The European Union and Britain have reached a deal over Gibraltar. Spain will have a say in the future of that disputed British territory, and Madrid will no longer oppose the Brexit withdrawal agreement. CGTN’s Kevin Ozebek reports with the latest.
But why was Gibraltar a sticking point in Brexit negotiations? CGTN’s Al Goodman explains the history and the current issues at hand.
The Rock of Gibraltar may be sturdy and firm. But getting a deal on the future of this tiny British outpost in the Brexit talks has been anything but.
Disagreements cropped up right down to the negotiating deadline between the European Union and Britain.
Spain ceded Gibraltar to Britain 300 years ago after a war, but hasn’t renounced its claim to the territory. The Spanish government is especially concerned with future of Gibraltar.
Just days ago, Spain threatened to vote against the draft Brexit deal unless it has a say on future trade or security deals involving Gibraltar.
But just weeks ago, Spain said it mostly agreed with the Gibraltar portion of the Brexit deal. It reportedly protects the rights of 8000 Spaniards who cross the border daily to work here in Gibraltar.
For now, the draft Brexit deal leaves out the thorny issue of Spain’s push to have joint control of Gibraltar’s airport, which Britain has opposed.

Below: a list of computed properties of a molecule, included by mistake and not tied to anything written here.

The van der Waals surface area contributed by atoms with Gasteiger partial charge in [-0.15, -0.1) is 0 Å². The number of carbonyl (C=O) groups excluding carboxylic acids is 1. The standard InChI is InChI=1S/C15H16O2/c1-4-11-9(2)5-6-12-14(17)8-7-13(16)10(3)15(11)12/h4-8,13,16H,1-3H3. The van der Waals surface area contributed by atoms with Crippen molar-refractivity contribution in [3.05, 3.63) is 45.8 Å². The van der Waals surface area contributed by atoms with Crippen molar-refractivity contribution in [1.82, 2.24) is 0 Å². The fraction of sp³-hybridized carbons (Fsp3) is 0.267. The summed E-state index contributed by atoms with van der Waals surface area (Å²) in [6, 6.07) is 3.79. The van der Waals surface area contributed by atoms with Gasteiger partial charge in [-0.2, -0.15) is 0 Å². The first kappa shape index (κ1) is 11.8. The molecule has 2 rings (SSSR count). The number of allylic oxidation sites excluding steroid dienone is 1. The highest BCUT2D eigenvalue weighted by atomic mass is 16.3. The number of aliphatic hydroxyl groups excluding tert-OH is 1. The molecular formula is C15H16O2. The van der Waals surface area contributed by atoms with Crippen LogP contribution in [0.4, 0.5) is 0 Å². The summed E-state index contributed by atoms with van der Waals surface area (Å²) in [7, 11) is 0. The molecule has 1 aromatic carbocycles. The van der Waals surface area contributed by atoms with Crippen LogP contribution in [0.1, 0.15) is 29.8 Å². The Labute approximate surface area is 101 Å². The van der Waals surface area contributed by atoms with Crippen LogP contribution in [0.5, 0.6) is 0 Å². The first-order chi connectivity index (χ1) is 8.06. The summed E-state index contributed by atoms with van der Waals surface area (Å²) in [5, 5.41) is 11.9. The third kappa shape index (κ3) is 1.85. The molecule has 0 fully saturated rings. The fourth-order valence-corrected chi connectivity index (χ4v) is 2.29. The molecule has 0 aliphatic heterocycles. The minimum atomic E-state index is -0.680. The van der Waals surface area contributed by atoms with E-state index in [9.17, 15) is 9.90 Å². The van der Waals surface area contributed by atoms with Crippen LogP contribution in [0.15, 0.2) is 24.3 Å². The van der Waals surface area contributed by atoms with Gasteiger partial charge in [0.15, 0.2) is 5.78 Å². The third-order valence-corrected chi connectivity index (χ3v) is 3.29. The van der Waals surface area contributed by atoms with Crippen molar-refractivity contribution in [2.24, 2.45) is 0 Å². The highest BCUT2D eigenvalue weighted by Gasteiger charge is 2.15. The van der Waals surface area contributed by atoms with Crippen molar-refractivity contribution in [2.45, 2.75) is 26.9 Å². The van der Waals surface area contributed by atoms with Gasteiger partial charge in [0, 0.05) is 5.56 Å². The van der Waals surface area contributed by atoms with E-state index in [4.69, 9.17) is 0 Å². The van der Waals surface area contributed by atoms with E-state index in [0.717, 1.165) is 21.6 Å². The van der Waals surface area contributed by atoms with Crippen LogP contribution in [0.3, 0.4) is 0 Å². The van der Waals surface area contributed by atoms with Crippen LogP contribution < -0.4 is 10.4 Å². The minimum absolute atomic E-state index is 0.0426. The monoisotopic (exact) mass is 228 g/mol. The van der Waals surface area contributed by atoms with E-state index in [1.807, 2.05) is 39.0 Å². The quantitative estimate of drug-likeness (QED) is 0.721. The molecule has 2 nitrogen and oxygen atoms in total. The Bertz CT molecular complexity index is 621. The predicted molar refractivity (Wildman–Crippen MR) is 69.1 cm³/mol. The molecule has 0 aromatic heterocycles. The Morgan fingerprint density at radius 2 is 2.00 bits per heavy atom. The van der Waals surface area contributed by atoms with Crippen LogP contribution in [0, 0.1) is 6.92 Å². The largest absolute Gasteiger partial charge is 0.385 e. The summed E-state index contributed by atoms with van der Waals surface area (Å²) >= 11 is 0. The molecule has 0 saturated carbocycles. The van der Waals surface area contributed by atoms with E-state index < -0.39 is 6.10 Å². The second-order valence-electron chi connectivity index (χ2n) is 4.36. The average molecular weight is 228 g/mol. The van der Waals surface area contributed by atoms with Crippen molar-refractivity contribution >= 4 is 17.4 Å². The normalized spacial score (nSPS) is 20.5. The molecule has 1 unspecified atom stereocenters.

Gibraltar, with a population of about 32,000, wants to be fully included in Britain’s exit deal from the European Union. After asking people on High Street, it’s clear they don’t want any Spanish control.
“We’ve been British for all my life, and we’re going to stay like that. For another 300 years,” said one retired Gibraltar resident.
“We are very, very British,” his wife added, “And we’ve been born here and I’m sorry, that’s it.”
The Rock has stood the test of time. Some are wondering if the provisions about Gibraltar, in the Brexit deal between the European Union and the UK, will have the same durability.
Spain, among others, will be watching closely.
Remi Piet shares the latest on a Brexit deal
For more insights on the latest Brexit deal proposal, CGTN’s John Terrett spoke with Remi Piet. Piet is a research associate at the University of Miami’s European Union Center.